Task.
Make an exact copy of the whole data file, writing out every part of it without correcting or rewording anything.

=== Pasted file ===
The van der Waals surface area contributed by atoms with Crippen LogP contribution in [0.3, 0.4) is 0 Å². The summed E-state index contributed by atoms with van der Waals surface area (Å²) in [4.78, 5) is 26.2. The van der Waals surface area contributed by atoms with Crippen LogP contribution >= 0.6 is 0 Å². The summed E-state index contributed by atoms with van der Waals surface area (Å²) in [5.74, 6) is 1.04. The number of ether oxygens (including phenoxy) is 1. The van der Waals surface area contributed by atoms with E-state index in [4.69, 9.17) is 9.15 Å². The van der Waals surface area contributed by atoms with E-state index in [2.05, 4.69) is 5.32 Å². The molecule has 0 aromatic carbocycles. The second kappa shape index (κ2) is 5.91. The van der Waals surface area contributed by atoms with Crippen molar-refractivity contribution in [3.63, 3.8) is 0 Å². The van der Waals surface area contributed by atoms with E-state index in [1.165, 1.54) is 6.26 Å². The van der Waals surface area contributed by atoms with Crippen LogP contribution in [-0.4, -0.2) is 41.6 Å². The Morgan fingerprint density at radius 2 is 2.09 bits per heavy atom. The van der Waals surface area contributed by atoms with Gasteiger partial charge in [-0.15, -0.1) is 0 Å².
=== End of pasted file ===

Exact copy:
The van der Waals surface area contributed by atoms with Crippen LogP contribution in [0.3, 0.4) is 0 Å². The summed E-state index contributed by atoms with van der Waals surface area (Å²) in [4.78, 5) is 26.2. The van der Waals surface area contributed by atoms with Crippen LogP contribution >= 0.6 is 0 Å². The summed E-state index contributed by atoms with van der Waals surface area (Å²) in [5.74, 6) is 1.04. The number of ether oxygens (including phenoxy) is 1. The van der Waals surface area contributed by atoms with E-state index in [4.69, 9.17) is 9.15 Å². The van der Waals surface area contributed by atoms with E-state index in [2.05, 4.69) is 5.32 Å². The molecule has 0 aromatic carbocycles. The second kappa shape index (κ2) is 5.91. The van der Waals surface area contributed by atoms with Crippen molar-refractivity contribution in [3.63, 3.8) is 0 Å². The van der Waals surface area contributed by atoms with E-state index in [1.165, 1.54) is 6.26 Å². The van der Waals surface area contributed by atoms with Crippen LogP contribution in [-0.4, -0.2) is 41.6 Å². The Morgan fingerprint density at radius 2 is 2.09 bits per heavy atom. The van der Waals surface area contributed by atoms with Gasteiger partial charge in [-0.15, -0.1) is 0 Å².